One of my favorite features on Apple’s Mac operating system is “Mission Control,” which lets you create and easily switch between multiple desktop “spaces”—perfect for anyone who, for example, wants one virtual desktop for work and another for play. Sound confusing? Just try it; chances are, you’ll become addicted in no time flat.
Windows, on the other hand, doesn’t offer its own, built-in equivalent to Mission Control on the Mac, a crucial omission that always leaves me feeling cramped whenever I’m working on a Windows PC.
Enter Dexpot, a free utility that’ll bring some, though not all, of the features in Apple’s Mission Control to your Windows desktop or laptop.
You can grab Dexpot right here, and it’s a free download for personal users. (You’ll have to pay up if you want to use it at your company.) The installation process is a snap; just select the download link, click the “Run” button when prompted, and double-click the Dexpot icon that appears on your desktop.
If you have Windows 7 running on your system, you’ll notice a new tab for Dexpot sitting in the Windows task bar. Hover your mouse over the tab (which should be marked “1,” for Desktop 1) and a pop-up window displaying your collection of four virtual desktops will appear. Just click the desktops to switch back and forth.
Next, open some applications in your various Dexpot desktops and try switching between them. You could put, say, Internet Explorer in Desktop 1, a couple of Office documents in Desktop 2, your email inbox in Desktop 3, and a browser window for Facebook in Desktop 4.
Now click on the Dexpot tab in the Windows task bar again and switch desktops. Nice, right? In a flash, you can jump from a word-oriented desktop to a personal desktop “space.”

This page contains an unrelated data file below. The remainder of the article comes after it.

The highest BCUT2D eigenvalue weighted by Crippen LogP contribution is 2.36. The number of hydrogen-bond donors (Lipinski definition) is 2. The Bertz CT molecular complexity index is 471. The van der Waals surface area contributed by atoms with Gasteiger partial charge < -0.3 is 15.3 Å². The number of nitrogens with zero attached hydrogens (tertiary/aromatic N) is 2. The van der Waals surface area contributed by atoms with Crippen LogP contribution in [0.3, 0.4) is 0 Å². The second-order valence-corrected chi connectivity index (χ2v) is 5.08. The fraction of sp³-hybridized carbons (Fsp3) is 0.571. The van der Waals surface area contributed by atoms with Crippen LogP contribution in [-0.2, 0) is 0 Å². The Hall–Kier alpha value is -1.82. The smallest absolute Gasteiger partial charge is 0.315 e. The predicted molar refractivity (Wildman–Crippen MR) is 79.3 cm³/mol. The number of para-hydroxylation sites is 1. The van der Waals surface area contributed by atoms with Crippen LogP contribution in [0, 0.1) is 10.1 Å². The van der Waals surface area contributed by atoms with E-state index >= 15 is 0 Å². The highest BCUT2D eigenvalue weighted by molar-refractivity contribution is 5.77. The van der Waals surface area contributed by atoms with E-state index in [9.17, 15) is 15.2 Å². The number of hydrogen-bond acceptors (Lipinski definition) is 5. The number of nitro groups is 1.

One of the drawbacks of Dexpot for Windows is that moving a window from one desktop to another isn’t as easy as it is with Mission Control for Mac (which lets you drag and drop windows between desktops with your mouse). That said, it can be done, albeit with a few extra clicks.
First, right click the Dexpot tab in the Windows task bar, and select Desktop Manager to display a small row of four desktop icons in the lower-right corner of the screen.
Now, say you want to move Microsoft Outlook window from Desktop 2 to Desktop 1; just right-click the Desktop 1 icon, select “Move other windows to this Desktop, and choose Microsoft Outlook.
You can also get a bird’s-eye, Exposé-style view of the open windows in all your desktops by selecting “Windows catalog” from the Dexpot menu, or see quarter-size thumbnails of all four desktops at once using the “Full-screen preview” option.
Feeling ambitious? Advanced users can tweak dozens of settings, from expanding the number of available desktops (up to 20) to assigning keyboard shortcuts for each desktop “space.”
Have questions about virtual desktops, either in Windows or on the Mac? Let me know!